Saturday, February 9, 2013

The Double Bind-Chris Bohjalian

The Double Bind-Chris Bohjalian

the facts
satisfaction: up
pages: 359
gender: M
nationality: USA
year: 2007

When Laurel Estabrook is attacked while riding her bicycle through Vermont’s back roads, her life is forever changed. Formerly outgoing, Laurel withdraws into her photography, spending all her free time at a homeless shelter. There she meets Bobbie Crocker, a man with a history of mental illness and a box of photographs that he won’t let anyone see. When Bobbie dies, Laurel discovers a deeply hidden secret–a story that leads her far from her old life, and into a cat-and-mouse game with pursuers who claim they want to save her. In a tale that travels between the Roaring Twenties and the twenty-first century, between Jay Gatsby’s Long Island and rural New England.

This is a multi-layered novel. There’s the pictures aspect and I loved that Bohjalian included the photos he was inspired by (the true story of a former  professional photographer that ended up leaving a box of photos in his final homeless shelter). The amount of literary devices Bohjalian skillfully deploys creates what ends up being quite a post-modern crime novel.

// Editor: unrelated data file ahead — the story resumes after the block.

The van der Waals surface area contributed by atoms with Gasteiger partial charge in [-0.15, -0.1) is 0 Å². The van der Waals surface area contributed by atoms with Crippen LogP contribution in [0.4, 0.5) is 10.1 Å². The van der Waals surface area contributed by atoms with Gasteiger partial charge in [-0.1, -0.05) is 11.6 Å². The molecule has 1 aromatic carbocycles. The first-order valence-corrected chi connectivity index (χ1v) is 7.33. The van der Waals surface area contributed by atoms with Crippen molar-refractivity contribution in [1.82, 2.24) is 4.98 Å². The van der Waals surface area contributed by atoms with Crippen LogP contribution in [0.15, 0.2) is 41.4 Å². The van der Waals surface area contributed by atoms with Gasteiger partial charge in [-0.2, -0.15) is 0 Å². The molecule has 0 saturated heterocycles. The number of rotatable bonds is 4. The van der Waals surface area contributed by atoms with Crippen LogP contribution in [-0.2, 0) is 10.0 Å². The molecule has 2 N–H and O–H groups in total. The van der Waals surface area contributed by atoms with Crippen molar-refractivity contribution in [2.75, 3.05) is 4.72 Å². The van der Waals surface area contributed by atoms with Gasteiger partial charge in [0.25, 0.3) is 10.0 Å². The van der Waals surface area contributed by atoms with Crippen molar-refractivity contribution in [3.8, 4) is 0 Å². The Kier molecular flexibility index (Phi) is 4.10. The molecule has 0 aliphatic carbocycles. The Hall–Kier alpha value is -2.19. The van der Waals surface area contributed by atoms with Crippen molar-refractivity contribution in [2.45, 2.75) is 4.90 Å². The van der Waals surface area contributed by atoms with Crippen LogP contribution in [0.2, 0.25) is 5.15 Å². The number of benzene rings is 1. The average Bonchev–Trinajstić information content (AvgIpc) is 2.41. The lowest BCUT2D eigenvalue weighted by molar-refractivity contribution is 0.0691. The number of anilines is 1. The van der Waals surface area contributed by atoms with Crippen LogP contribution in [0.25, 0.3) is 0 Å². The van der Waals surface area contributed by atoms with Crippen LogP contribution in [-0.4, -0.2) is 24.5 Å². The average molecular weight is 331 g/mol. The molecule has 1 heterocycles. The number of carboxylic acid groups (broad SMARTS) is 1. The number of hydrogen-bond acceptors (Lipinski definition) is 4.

The prologue grabs you with its tone of suppressed and subtle violence that immediately establishes your sympathies with Laurel. That means you spend the novel in her head and not minding. It’s totally understandable that she wants to solve the mystery of the photos. The photos, not the real ones in the book itself but the literary ones have a connection to her own childhood spent swimming in the bay across from Gatsby’s mansion. 

Some of the minor characters were underdeveloped and at the end there’s no explanation for their presence in the novel. The twist likewise is potentially not a real twist depending on how you sink into the novel. I got stuck, stuck in deep and so it did end up being a really clever, put-a-smile-on-my-face twist that made it all more than worth the read. It would’ve have been without the twist but the final part really made it a book that stood out.

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